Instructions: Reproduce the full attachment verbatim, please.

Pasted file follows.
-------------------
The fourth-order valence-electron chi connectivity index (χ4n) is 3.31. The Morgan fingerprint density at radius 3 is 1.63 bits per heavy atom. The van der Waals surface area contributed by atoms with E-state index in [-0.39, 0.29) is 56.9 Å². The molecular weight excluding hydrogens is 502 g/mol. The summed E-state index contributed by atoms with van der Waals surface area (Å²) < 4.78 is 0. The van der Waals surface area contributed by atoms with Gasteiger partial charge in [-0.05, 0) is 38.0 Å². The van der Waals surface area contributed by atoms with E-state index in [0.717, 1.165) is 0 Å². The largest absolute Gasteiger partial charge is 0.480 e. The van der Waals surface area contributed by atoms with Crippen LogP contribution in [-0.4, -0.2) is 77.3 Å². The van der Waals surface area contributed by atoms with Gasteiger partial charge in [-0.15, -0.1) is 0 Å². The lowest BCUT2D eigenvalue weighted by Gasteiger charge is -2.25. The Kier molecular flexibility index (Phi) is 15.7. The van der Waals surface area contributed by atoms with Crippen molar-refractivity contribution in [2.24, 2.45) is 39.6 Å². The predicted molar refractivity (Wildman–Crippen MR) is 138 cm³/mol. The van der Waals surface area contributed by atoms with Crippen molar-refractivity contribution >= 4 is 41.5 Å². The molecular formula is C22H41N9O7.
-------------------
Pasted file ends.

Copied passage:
The fourth-order valence-electron chi connectivity index (χ4n) is 3.31. The Morgan fingerprint density at radius 3 is 1.63 bits per heavy atom. The van der Waals surface area contributed by atoms with E-state index in [-0.39, 0.29) is 56.9 Å². The molecular weight excluding hydrogens is 502 g/mol. The summed E-state index contributed by atoms with van der Waals surface area (Å²) < 4.78 is 0. The van der Waals surface area contributed by atoms with Gasteiger partial charge in [-0.05, 0) is 38.0 Å². The van der Waals surface area contributed by atoms with E-state index in [0.717, 1.165) is 0 Å². The largest absolute Gasteiger partial charge is 0.480 e. The van der Waals surface area contributed by atoms with Crippen LogP contribution in [-0.4, -0.2) is 77.3 Å². The van der Waals surface area contributed by atoms with Gasteiger partial charge in [-0.15, -0.1) is 0 Å². The lowest BCUT2D eigenvalue weighted by Gasteiger charge is -2.25. The Kier molecular flexibility index (Phi) is 15.7. The van der Waals surface area contributed by atoms with Crippen molar-refractivity contribution in [2.24, 2.45) is 39.6 Å². The predicted molar refractivity (Wildman–Crippen MR) is 138 cm³/mol. The van der Waals surface area contributed by atoms with Crippen molar-refractivity contribution >= 4 is 41.5 Å². The molecular formula is C22H41N9O7.